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The Blue Book of Iowa Women A History of Contemporary Women

Compiled by Winona Evans Reeves, 1914.

  
 

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Mrs. Helen Lusk Evans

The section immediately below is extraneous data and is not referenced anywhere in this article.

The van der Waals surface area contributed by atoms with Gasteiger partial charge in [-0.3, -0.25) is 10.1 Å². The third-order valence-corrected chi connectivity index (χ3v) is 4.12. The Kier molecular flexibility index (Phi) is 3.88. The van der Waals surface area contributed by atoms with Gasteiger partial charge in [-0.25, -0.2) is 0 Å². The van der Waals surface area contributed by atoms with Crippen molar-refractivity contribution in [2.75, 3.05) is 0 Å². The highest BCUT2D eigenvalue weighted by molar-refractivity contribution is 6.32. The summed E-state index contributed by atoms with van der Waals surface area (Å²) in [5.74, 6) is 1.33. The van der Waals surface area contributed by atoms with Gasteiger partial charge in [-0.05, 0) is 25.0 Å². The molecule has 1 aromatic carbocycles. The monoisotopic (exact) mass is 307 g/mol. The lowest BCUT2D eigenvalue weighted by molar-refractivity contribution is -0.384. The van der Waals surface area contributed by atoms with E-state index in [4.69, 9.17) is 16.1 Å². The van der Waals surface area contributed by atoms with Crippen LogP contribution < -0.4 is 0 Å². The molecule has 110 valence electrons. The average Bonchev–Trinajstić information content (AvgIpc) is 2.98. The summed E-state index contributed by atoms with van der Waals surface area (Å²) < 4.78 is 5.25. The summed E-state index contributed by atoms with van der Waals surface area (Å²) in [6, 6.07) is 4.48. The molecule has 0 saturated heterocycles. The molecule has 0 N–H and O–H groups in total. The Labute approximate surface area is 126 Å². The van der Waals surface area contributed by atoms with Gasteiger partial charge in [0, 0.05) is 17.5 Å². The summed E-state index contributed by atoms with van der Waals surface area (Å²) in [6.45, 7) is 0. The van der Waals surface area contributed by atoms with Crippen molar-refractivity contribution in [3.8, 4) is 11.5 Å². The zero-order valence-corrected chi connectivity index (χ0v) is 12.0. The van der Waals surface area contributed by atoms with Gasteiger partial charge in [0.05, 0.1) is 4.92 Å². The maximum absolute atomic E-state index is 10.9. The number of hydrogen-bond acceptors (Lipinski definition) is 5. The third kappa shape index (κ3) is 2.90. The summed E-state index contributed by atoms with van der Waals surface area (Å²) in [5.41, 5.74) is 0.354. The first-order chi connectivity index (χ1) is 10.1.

On a farm near Lancaster, in Fairfield county, Ohio, on April 18, 1847, was born a daughter to James and Nancy Ricketts Lusk.  She was given the name Helen Isabel.  She had a brother, James Harvey, who was nine years her senior, and when Helen was six years old her sister, Emma Jane, was born.  In 1842 her father determined to go west, and came to Lee county, Iowa, and bought a farm in Marion township, near the postoffice, Clay Grove.  He returned to Ohio and in 1853 they started on the morning of September 5th, to make the journey overland to Iowa, arriving on September 26th.  Helen attended the district school, where she learned all that the master knew, and read every book, paper or piece of printing that came into her hands --- her mind was insatiable and her greatest joy was to learn.  When she was fifteen years old she taught school near Bonaparte for a year.  When she was sixteen she entered the Young Ladies' Seminary at Mt. Pleasant, a very superior school for the times.  She always had a ready pen and at this school won special recognition for her composition work.  On Dec. 3, 1868, she was married to Dr. Jas. Mc.Farland Evans, a young physician, who had come from Pennsylvania.  Dr. Evans was the son of Abel McFarland Evans and Elizabeth Weir, born in Washington county, Pa., Sept. 19, 1841.  At the age of sixteen he entered Waynesburg College, but left school at the end of three years to enlist in the army.  He enlisted May 1, 1861, in Co. K, Eighth Regiment Pa. reserves.  In the second battle of Bull Run he received a severe wound in the left shoulder and was discharged from service because of this disability, Feby. 13, 1863.  He came to Iowa My 28, 1865, and began the study of medicine with Dr. L. E. Goodell, after which he attended the Western Medical College in Cleveland, Ohio.  He began the practice of medicine at Pilot Grove in 1868, in 1872 he moved to West Point, and in 1880 moved to Salem, where he died, June 6, 1912.  For forty years he practiced medicine in southeastern Iowa, and was a man well known in the state.  For thirty-four years he was a deacon in the Congregational church and was one of its most prominent supporters.  In faith he was a Presbyterian, but there was in Salem no church of that denomination.  He had an unusually large library and was a great reader, a man of broad education and skillful in his profession.  There were three daughters born to Dr. and Mrs. Evans:  Elma Victorine, now Mrs. C. H. Cook, of Salem;  Emma Winona, now Mrs. Harry J. Reeves, of Keokuk, and Helen McFarland, now Mrs. F. W. Garretson, of Hamilton, Ill.  The grand children are:  Max Evans Cook, died in 1900;  Helen Elizabeth Cook, died in 1913;  Miriam McFarland Cook, Helen Lusk Reeves, Agnes Evans Reeves, and James Lusk Garretson.  In 1873 Mrs. Evans was very ill, and for years was an invalid, never fully recovering.  The force of her personality and the strength of her mind made one lose sight of the frail body.  She almost never went from home, and yet her friends were legion.  She was an optimist and her life preached always the gospel of courage.  She was a very practical christian and sacrificed every day for someone's aid or comfort.  She taught her children more than they learned in any school, and the memory of her still guides and directs their lives.  She died May 2, 1897.

 

 

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